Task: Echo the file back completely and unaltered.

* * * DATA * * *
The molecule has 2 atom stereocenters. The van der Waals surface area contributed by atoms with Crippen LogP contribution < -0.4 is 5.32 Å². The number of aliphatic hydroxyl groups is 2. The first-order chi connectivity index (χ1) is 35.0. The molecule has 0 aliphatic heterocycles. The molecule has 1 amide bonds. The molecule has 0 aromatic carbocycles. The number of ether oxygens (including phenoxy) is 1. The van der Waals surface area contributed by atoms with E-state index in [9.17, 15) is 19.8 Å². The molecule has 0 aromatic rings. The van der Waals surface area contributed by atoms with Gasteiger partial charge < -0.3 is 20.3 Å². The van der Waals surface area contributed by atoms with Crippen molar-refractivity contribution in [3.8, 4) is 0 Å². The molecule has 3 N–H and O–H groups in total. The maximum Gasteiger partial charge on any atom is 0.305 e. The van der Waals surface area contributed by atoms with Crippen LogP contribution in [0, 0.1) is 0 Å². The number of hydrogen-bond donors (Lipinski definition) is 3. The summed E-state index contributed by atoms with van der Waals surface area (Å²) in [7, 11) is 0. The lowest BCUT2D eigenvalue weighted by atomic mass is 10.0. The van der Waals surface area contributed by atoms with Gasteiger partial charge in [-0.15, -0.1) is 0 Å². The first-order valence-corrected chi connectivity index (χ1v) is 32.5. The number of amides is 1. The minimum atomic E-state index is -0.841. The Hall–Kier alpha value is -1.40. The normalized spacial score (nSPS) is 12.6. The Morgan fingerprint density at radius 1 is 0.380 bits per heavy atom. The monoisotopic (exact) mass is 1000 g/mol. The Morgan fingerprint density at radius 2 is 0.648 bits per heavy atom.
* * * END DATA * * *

The molecule has 2 atom stereocenters. The van der Waals surface area contributed by atoms with Crippen LogP contribution < -0.4 is 5.32 Å². The number of aliphatic hydroxyl groups is 2. The first-order chi connectivity index (χ1) is 35.0. The molecule has 0 aliphatic heterocycles. The molecule has 1 amide bonds. The molecule has 0 aromatic carbocycles. The number of ether oxygens (including phenoxy) is 1. The van der Waals surface area contributed by atoms with E-state index in [9.17, 15) is 19.8 Å². The molecule has 0 aromatic rings. The van der Waals surface area contributed by atoms with Gasteiger partial charge < -0.3 is 20.3 Å². The van der Waals surface area contributed by atoms with Crippen molar-refractivity contribution in [3.8, 4) is 0 Å². The molecule has 3 N–H and O–H groups in total. The maximum Gasteiger partial charge on any atom is 0.305 e. The van der Waals surface area contributed by atoms with Crippen LogP contribution in [0, 0.1) is 0 Å². The number of hydrogen-bond donors (Lipinski definition) is 3. The summed E-state index contributed by atoms with van der Waals surface area (Å²) in [7, 11) is 0. The lowest BCUT2D eigenvalue weighted by atomic mass is 10.0. The van der Waals surface area contributed by atoms with Gasteiger partial charge in [-0.15, -0.1) is 0 Å². The first-order valence-corrected chi connectivity index (χ1v) is 32.5. The number of amides is 1. The minimum atomic E-state index is -0.841. The Hall–Kier alpha value is -1.40. The normalized spacial score (nSPS) is 12.6. The Morgan fingerprint density at radius 1 is 0.380 bits per heavy atom. The monoisotopic (exact) mass is 1000 g/mol. The Morgan fingerprint density at radius 2 is 0.648 bits per heavy atom.